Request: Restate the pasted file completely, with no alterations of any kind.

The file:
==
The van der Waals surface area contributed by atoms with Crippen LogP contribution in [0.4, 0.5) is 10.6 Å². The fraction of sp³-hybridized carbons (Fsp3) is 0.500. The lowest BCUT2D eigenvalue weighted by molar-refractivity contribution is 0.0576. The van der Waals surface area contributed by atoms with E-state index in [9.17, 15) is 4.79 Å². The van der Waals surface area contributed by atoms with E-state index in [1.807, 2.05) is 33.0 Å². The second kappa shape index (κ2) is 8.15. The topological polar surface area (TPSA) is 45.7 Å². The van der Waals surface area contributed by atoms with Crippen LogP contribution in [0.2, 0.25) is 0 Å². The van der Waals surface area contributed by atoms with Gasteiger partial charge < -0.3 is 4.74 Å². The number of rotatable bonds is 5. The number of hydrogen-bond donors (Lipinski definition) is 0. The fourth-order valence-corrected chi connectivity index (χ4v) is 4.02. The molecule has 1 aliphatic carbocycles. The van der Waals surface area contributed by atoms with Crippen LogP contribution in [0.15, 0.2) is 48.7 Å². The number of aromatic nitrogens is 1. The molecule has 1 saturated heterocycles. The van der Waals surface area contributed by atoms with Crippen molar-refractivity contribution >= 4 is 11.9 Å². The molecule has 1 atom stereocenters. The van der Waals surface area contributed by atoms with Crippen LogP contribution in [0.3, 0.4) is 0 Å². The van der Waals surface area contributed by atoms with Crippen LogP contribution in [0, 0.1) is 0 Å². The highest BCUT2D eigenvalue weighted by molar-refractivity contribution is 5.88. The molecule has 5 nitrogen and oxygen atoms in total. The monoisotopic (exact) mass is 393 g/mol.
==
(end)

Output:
The van der Waals surface area contributed by atoms with Crippen LogP contribution in [0.4, 0.5) is 10.6 Å². The fraction of sp³-hybridized carbons (Fsp3) is 0.500. The lowest BCUT2D eigenvalue weighted by molar-refractivity contribution is 0.0576. The van der Waals surface area contributed by atoms with E-state index in [9.17, 15) is 4.79 Å². The van der Waals surface area contributed by atoms with E-state index in [1.807, 2.05) is 33.0 Å². The second kappa shape index (κ2) is 8.15. The topological polar surface area (TPSA) is 45.7 Å². The van der Waals surface area contributed by atoms with Crippen LogP contribution in [0.2, 0.25) is 0 Å². The van der Waals surface area contributed by atoms with Gasteiger partial charge < -0.3 is 4.74 Å². The number of rotatable bonds is 5. The number of hydrogen-bond donors (Lipinski definition) is 0. The fourth-order valence-corrected chi connectivity index (χ4v) is 4.02. The molecule has 1 aliphatic carbocycles. The van der Waals surface area contributed by atoms with Crippen LogP contribution in [0.15, 0.2) is 48.7 Å². The number of aromatic nitrogens is 1. The molecule has 1 saturated heterocycles. The van der Waals surface area contributed by atoms with Crippen molar-refractivity contribution >= 4 is 11.9 Å². The molecule has 1 atom stereocenters. The van der Waals surface area contributed by atoms with Crippen LogP contribution in [0.3, 0.4) is 0 Å². The van der Waals surface area contributed by atoms with Crippen LogP contribution in [0, 0.1) is 0 Å². The highest BCUT2D eigenvalue weighted by molar-refractivity contribution is 5.88. The molecule has 5 nitrogen and oxygen atoms in total. The monoisotopic (exact) mass is 393 g/mol.